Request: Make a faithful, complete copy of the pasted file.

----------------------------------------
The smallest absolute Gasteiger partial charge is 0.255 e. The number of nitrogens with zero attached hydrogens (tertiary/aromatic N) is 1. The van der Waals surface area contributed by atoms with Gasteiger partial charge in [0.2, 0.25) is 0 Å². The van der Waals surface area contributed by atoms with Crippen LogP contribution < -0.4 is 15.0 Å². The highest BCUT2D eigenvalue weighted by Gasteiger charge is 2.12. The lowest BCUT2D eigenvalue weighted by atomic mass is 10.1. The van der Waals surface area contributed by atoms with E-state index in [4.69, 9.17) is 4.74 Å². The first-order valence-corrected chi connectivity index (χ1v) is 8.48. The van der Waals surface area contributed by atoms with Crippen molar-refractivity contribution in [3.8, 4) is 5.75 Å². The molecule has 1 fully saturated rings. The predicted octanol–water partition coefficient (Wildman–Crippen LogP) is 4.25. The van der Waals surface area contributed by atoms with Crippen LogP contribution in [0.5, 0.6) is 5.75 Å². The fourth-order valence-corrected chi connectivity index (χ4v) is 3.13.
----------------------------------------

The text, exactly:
The smallest absolute Gasteiger partial charge is 0.255 e. The number of nitrogens with zero attached hydrogens (tertiary/aromatic N) is 1. The van der Waals surface area contributed by atoms with Gasteiger partial charge in [0.2, 0.25) is 0 Å². The van der Waals surface area contributed by atoms with Crippen LogP contribution < -0.4 is 15.0 Å². The highest BCUT2D eigenvalue weighted by Gasteiger charge is 2.12. The lowest BCUT2D eigenvalue weighted by atomic mass is 10.1. The van der Waals surface area contributed by atoms with E-state index in [4.69, 9.17) is 4.74 Å². The first-order valence-corrected chi connectivity index (χ1v) is 8.48. The van der Waals surface area contributed by atoms with Crippen molar-refractivity contribution in [3.8, 4) is 5.75 Å². The molecule has 1 fully saturated rings. The predicted octanol–water partition coefficient (Wildman–Crippen LogP) is 4.25. The van der Waals surface area contributed by atoms with Crippen LogP contribution in [0.5, 0.6) is 5.75 Å². The fourth-order valence-corrected chi connectivity index (χ4v) is 3.13.